Following the terrorist attack in Christchurch, New Zealand on 15th March 2019 where fifty people were killed, Australian author, speaker and social activist Dave Andrews wrote these words.
“It is not enough to condemn the attacks, we need to deal with the underlying attitudes in our culture that aid and abet these attacks.” Dave Andrews — Australian author, speaker and social activist.
When I was last in Christchurch, I went to the Masjid Al Noor for Friday prayers, sat at the back on a chair and prayed with the older believers, who were specially targeted and systematically slaughtered by Brenton Tarrant.
I did not know till yesterday whether my friend, Hajj Ibrahim Abdelhalim, who is the Imam of the Linwood Mosque, was alive or dead. Yesterday I got the news Hajj Ibrahim Abdelhalim was leading Friday prayers at the Linwood Mosque, when Brenton Tarrant attacked. In the gunfire that followed, Tarrant missed Ibrahim but shot his wife. Fortunately, she was only wounded in her arm, and after treatment, she has been able to return home. Tragically ten others in the mosque will never go home again.
It seems to me that we Australians must admit there has always been strains of intolerance and violence lurking just beneath the surface of our civilisation that have erupted in breathtaking acts of bigotry and brutality from time to time — whether it’s killing Aboriginal peoples to take their land or killing Chinese labourers to stop them ‘taking our gold’ or killing Muslims for daring to immigrate to ‘our country’.
We need to acknowledge our propensity for intolerance and our proclivity for violence and the fact that, given those factors, we cannot continue to sow seeds of animosity without reaping atrocities, such as this, committed by the extremists among us.
It is not enough to condemn the attacks, we need to deal with the underlying attitudes in our culture that aid and abet these attacks. How can we deal with our propensity for intolerance and our proclivity for violence that lead to atrocities such as these?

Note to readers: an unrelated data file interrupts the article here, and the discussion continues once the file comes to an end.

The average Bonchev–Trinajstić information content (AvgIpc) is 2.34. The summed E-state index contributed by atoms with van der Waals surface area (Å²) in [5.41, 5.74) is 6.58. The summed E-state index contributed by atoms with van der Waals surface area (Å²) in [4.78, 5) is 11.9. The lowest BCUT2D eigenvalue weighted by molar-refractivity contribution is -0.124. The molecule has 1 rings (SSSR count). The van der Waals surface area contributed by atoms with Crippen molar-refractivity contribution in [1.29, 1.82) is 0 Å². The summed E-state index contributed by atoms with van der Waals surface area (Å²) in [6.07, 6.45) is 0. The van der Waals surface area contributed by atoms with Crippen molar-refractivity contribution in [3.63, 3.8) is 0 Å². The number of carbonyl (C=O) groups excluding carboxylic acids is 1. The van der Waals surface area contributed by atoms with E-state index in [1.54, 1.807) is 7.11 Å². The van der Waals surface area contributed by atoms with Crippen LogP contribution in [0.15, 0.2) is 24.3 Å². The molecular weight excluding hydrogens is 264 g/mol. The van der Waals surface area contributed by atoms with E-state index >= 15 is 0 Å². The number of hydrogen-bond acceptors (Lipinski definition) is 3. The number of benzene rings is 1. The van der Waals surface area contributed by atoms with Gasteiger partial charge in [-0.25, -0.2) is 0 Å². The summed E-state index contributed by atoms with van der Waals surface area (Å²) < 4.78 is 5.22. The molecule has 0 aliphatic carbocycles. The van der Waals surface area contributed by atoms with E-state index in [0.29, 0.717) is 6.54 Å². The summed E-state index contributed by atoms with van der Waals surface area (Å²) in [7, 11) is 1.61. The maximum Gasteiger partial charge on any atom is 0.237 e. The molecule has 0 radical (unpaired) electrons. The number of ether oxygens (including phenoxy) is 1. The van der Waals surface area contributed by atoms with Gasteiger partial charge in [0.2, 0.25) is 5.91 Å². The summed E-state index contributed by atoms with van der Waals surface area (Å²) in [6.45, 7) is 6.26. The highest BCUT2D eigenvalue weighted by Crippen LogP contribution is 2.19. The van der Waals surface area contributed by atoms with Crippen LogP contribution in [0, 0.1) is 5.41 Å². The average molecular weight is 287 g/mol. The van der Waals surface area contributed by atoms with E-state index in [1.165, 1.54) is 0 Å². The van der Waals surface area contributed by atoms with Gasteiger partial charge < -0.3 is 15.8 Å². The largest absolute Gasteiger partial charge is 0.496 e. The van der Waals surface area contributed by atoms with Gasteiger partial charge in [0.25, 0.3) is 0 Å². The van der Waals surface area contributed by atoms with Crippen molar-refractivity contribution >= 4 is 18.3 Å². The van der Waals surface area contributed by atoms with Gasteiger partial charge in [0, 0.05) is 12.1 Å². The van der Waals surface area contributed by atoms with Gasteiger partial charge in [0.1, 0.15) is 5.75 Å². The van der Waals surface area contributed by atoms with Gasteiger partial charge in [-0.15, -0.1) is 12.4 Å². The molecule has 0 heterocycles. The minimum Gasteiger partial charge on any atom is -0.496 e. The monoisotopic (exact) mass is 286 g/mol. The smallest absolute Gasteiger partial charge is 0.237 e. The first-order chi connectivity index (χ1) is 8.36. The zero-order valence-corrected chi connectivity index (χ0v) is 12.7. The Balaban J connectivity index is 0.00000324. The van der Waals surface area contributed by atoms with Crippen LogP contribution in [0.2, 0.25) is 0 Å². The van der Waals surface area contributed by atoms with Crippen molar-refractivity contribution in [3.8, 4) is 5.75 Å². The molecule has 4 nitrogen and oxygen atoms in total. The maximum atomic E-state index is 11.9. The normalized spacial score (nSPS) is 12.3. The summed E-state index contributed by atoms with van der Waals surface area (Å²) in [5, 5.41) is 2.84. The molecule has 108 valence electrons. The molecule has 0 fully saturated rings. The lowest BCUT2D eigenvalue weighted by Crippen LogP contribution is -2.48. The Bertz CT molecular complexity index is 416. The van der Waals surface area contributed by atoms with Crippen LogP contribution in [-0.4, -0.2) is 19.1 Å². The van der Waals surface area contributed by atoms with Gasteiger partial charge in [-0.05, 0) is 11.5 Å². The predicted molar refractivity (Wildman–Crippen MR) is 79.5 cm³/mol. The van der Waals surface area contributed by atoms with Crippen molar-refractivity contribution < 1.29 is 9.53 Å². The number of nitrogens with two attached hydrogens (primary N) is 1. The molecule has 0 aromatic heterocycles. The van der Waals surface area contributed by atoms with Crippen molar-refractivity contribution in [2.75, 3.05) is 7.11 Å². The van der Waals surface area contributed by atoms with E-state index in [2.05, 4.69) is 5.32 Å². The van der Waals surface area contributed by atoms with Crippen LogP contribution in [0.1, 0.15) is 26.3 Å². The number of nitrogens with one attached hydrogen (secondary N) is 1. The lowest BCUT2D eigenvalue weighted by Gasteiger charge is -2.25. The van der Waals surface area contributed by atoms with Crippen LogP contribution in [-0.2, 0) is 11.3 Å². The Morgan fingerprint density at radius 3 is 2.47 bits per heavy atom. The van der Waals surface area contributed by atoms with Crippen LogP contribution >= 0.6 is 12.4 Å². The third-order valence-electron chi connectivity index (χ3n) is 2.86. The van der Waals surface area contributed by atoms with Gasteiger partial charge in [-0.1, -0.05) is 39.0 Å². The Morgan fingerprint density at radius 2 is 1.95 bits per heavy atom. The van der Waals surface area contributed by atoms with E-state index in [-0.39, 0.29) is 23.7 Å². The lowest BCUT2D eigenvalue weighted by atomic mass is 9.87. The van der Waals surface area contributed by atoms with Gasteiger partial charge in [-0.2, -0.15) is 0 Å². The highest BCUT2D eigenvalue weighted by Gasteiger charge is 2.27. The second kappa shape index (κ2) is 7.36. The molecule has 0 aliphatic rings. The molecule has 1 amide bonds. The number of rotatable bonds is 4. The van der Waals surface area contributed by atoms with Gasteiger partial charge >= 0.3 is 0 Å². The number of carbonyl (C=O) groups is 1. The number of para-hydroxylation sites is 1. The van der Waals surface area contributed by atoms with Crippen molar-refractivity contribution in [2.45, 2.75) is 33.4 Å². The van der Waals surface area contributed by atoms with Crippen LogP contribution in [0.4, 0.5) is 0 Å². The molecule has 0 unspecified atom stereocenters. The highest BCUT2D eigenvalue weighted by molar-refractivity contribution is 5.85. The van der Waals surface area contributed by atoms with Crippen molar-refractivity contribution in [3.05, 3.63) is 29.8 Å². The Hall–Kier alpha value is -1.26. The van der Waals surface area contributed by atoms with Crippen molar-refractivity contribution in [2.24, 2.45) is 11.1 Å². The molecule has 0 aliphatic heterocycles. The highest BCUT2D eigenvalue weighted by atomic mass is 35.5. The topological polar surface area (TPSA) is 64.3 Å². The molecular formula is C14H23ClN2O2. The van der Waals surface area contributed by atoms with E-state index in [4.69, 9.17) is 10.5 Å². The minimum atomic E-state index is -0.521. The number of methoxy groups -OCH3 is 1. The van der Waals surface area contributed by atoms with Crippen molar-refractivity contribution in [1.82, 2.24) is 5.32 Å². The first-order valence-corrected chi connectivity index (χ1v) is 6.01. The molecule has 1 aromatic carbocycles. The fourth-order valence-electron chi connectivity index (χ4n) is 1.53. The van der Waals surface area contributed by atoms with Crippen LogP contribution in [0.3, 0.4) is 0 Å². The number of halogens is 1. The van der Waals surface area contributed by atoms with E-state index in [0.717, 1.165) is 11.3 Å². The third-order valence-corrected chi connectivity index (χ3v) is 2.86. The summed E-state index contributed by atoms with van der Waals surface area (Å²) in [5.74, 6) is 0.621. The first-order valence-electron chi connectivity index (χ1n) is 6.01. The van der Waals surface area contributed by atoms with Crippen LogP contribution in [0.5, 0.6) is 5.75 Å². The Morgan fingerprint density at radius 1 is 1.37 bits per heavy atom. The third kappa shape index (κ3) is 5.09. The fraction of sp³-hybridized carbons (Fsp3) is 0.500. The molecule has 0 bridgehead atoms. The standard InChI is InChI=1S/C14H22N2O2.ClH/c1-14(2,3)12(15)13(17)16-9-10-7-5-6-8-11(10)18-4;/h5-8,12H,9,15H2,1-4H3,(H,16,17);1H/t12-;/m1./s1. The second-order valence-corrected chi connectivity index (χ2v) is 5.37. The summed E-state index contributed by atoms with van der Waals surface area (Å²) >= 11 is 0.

After the holocaust the Jews did a study of Germans, whom they called ‘Righteous Gentiles’, who effectively resisted the intolerance and violence unleashed under the Nazis, and found that they had three characteristics in common that made all the difference:
1. they were brought up in families that nurtured their emotional capacity for empathy towards others, or what we call ‘love’
2. they were taught at school and/or church to have an intellectual commitment to the rights of others, what we call ‘justice’
3. they all knew Jews personally, not as abstractions, but as flesh and blood people, as colleagues, relatives and ‘friends’
Security may track threats. Police may arrest perpetrators. But there is no quick fix. No short cut. If we want to create a culture in our country that resists the current Islamophobia, we need to encourage everybody we know, in every way we can, to develop their emotional capacity for empathy towards Muslims, their intellectual commitment to the rights of Muslims, and their personal relationships with Muslim friends.
On Saturday I took flowers to my local mosque; on Sunday I joined hundreds of people at a prayer service at the Qld Islamic College; and today I'm meeting with Muslim leaders to explore long term, pro-active strategies to nurture constructive inter-communal relationships.
The work for peace and justice never ends.
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Amos Trust’s thoughts are with all those who continue to be affected by the events in Christchurch on Friday 15th March 2019.